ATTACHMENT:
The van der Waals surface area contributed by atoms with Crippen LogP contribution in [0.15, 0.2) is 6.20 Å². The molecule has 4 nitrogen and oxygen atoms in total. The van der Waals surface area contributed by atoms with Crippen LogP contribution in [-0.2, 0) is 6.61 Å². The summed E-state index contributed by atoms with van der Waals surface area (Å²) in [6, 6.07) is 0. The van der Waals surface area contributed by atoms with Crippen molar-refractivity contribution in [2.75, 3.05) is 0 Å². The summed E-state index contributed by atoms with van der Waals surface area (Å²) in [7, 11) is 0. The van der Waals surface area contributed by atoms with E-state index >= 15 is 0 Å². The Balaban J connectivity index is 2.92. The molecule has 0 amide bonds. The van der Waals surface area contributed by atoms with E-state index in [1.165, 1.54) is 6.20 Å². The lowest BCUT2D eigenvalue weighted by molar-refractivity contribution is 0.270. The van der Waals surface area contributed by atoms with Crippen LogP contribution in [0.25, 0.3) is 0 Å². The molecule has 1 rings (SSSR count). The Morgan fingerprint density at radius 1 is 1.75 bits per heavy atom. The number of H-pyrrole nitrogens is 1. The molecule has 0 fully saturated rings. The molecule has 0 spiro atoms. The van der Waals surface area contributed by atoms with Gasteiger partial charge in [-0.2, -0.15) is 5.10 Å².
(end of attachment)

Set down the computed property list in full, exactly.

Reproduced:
The van der Waals surface area contributed by atoms with Crippen LogP contribution in [0.15, 0.2) is 6.20 Å². The molecule has 4 nitrogen and oxygen atoms in total. The van der Waals surface area contributed by atoms with Crippen LogP contribution in [-0.2, 0) is 6.61 Å². The summed E-state index contributed by atoms with van der Waals surface area (Å²) in [6, 6.07) is 0. The van der Waals surface area contributed by atoms with Crippen molar-refractivity contribution in [2.75, 3.05) is 0 Å². The summed E-state index contributed by atoms with van der Waals surface area (Å²) in [7, 11) is 0. The van der Waals surface area contributed by atoms with E-state index >= 15 is 0 Å². The Balaban J connectivity index is 2.92. The molecule has 0 amide bonds. The van der Waals surface area contributed by atoms with E-state index in [1.165, 1.54) is 6.20 Å². The lowest BCUT2D eigenvalue weighted by molar-refractivity contribution is 0.270. The van der Waals surface area contributed by atoms with Crippen LogP contribution in [0.25, 0.3) is 0 Å². The molecule has 1 rings (SSSR count). The Morgan fingerprint density at radius 1 is 1.75 bits per heavy atom. The number of H-pyrrole nitrogens is 1. The molecule has 0 fully saturated rings. The molecule has 0 spiro atoms. The van der Waals surface area contributed by atoms with Gasteiger partial charge in [-0.2, -0.15) is 5.10 Å².